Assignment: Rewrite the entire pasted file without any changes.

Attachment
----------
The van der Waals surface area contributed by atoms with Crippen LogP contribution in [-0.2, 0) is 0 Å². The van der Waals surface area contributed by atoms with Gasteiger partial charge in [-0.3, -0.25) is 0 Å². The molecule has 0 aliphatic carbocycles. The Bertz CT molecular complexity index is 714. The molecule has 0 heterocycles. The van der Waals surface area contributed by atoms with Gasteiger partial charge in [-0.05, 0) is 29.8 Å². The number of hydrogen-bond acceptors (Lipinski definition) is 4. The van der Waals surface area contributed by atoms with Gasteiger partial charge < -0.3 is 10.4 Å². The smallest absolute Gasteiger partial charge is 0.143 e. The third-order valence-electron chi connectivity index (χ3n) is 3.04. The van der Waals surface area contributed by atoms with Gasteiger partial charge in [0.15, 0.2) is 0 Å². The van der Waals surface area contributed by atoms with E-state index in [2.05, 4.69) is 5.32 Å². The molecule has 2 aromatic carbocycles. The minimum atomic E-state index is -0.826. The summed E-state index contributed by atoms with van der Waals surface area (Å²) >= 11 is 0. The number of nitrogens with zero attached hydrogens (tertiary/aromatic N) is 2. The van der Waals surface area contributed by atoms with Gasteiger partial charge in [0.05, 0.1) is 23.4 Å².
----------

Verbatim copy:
The van der Waals surface area contributed by atoms with Crippen LogP contribution in [-0.2, 0) is 0 Å². The van der Waals surface area contributed by atoms with Gasteiger partial charge in [-0.3, -0.25) is 0 Å². The molecule has 0 aliphatic carbocycles. The Bertz CT molecular complexity index is 714. The molecule has 0 heterocycles. The van der Waals surface area contributed by atoms with Gasteiger partial charge in [-0.05, 0) is 29.8 Å². The number of hydrogen-bond acceptors (Lipinski definition) is 4. The van der Waals surface area contributed by atoms with Gasteiger partial charge < -0.3 is 10.4 Å². The smallest absolute Gasteiger partial charge is 0.143 e. The third-order valence-electron chi connectivity index (χ3n) is 3.04. The van der Waals surface area contributed by atoms with Gasteiger partial charge in [0.15, 0.2) is 0 Å². The van der Waals surface area contributed by atoms with E-state index in [2.05, 4.69) is 5.32 Å². The molecule has 2 aromatic carbocycles. The minimum atomic E-state index is -0.826. The summed E-state index contributed by atoms with van der Waals surface area (Å²) >= 11 is 0. The number of nitrogens with zero attached hydrogens (tertiary/aromatic N) is 2. The van der Waals surface area contributed by atoms with Gasteiger partial charge in [0.05, 0.1) is 23.4 Å².